The signs that something’s amiss
James: What would be the typical signs you hear from clients that have been trouble for them with their previous supplier? So that someone listening to this might recognize some of these signs if they have a supplier that’s not doing the best job for them?
Gert: Absolutely. A typical sign is complete lack of responsiveness, lack of transparency, or a huge time delay in delivering reports when they are asked for them. Minimizing touchpoints wherever possible. Some clients only deal with sales representatives, but not with SEOs themselves, which is a very big part as well, because the sales rep is not going to be able to answer your detailed specific questions about your site. It’s different if you deal with someone who is actually doing the work and analysis themselves.
Also, whenever there is an agent saying something like, you need to stick with us or you’re going to lose rankings, or you need to accept that we are not sharing our secret formula on how we get you ranked. They are definitely also not going to share anything when you drop in rankings. So I would definitely look for a hundred percent transparency and also willingness to help you with your ongoing business goals, and leverage some parts of your niche or some opportunities in your niche that might present themselves that are not exactly only SEO-related.
So we had, for example, a client pointed out to us that one of their competitors went broke and we were able to purchase that competitor’s domain, create an entirely new website. And this has been a six-figure business since then, just as a side project from the SEO. And this really came out from the conversations we maintain with clients where they tell us a little bit about their niche. One of my first questions on the call is usually, what’s going on in your niche? We now have the coronavirus going on, how is it affecting you? What about your competitors? etc. So from these conversations, there is a lot of value you can get out of it. And imagine, if one comment produces a six-figure business just as a side hustle of what you actually want to do, you can see that’s definitely worth it.
When the client hasn’t got a team
James: Right. And when a client doesn’t have a team, do you have people who can do the implementation? Like, you know, adding things to the website, creating the content, etc?
Gert: Absolutely. It’s a service we offer to clients if they want, also, even to clients who have a team but maybe the team is either not savvy in SEO or they’re just busy doing other things and they want to move faster. We do have a growing team. Right now we have 10 people on the team and are growing quickly in the next month and have been growing quite a bit in the last month. So we do a lot of implementations as well. We have content writers, we have people who are able to optimize websites, even from a technical perspective. So we have like a very broad setup to take in SEO tasks on the implementation side as well.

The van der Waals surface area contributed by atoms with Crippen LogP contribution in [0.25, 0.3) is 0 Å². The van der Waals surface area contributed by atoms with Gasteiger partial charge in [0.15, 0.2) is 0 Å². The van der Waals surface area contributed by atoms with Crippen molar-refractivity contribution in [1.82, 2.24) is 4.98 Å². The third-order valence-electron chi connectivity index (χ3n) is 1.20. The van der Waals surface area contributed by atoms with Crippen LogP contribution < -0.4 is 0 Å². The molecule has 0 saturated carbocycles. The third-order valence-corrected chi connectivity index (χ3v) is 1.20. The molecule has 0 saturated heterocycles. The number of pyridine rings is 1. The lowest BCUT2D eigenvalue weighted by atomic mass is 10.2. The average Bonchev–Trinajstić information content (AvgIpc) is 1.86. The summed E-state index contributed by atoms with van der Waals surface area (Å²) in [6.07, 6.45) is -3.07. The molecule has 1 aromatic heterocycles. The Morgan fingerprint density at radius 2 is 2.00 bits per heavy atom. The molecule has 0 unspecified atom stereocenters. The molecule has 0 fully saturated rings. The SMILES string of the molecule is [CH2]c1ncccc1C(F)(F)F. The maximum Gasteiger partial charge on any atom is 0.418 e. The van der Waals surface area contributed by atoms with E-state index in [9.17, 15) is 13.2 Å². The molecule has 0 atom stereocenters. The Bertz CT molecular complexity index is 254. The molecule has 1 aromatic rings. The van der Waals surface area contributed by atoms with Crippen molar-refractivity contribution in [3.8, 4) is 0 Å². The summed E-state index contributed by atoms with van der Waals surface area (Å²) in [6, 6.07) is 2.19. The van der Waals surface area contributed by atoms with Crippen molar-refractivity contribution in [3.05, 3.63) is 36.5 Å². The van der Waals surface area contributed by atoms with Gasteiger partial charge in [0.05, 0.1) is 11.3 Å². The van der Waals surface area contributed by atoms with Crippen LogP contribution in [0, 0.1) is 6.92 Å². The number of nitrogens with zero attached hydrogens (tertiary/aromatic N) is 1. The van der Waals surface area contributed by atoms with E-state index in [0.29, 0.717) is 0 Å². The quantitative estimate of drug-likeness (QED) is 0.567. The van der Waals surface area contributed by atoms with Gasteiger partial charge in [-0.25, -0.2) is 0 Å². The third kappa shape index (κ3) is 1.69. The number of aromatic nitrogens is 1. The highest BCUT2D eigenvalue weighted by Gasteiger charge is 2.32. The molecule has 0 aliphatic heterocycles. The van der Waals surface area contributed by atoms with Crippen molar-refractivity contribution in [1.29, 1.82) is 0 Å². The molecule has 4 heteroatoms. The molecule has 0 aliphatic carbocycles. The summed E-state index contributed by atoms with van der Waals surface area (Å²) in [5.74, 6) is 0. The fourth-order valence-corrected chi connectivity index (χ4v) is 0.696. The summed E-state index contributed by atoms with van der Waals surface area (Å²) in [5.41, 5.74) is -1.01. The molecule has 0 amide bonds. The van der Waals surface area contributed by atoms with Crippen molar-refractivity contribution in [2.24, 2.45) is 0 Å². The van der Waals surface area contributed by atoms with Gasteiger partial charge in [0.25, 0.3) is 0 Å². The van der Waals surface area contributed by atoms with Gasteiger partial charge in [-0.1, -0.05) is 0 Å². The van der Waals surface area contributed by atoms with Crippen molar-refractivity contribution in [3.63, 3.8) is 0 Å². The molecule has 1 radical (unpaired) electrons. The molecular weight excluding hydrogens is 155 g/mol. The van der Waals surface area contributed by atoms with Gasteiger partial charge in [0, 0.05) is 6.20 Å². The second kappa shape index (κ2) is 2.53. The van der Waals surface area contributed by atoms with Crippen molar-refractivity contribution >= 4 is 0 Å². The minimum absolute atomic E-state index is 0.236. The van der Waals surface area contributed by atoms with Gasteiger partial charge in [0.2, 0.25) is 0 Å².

Teaching for team members
James: Very nice. And if people do have team members, and they want to brush up on SEO, you do actually have an SEO fundamentals course that’s just come out. Is that right?
Gert: Exactly. We have just launched a course, and this really came out from these conversations as well, because it came up all the time that our clients are saying, look, I have a content writer, but they don’t really know about SEO. They just write good articles. Can you train them? Do you have something? What materials should we give them? So, essentially, what I did was, I had like a few Google Docs and spreadsheets and video links, etc, for my own team. So when someone joins my team, I put them through these documents, we have an SOP for the training, and put them through different models. And what I essentially did is, I recorded quite a few videos on the different sections myself and put it together as a course we can now deliver to our clients or to anyone who wants to train their team or get themselves up to a certain level in SEO, so they can at least understand what the agency’s telling them.
So very often, agencies are not very good at explaining what they do in SEO. But sometimes it’s also just because you need to know at least in basic terms, if you don’t know what a keyword research is, or why you do it, it’s very hard to assess if the agency did a good one or not, or if you don’t know how Google essentially works with three fundamental things, it’s very hard to assess if you need an SEO agency or not. So this course really covers the fundamentals. It’s not an advanced, high, specific course. But it definitely is a course that gets your existing team up to speed or gives you basic information about what SEO is, what its capability is, and the main elements of how it really works on an ongoing basis.
James: And where do you get the course, Gert?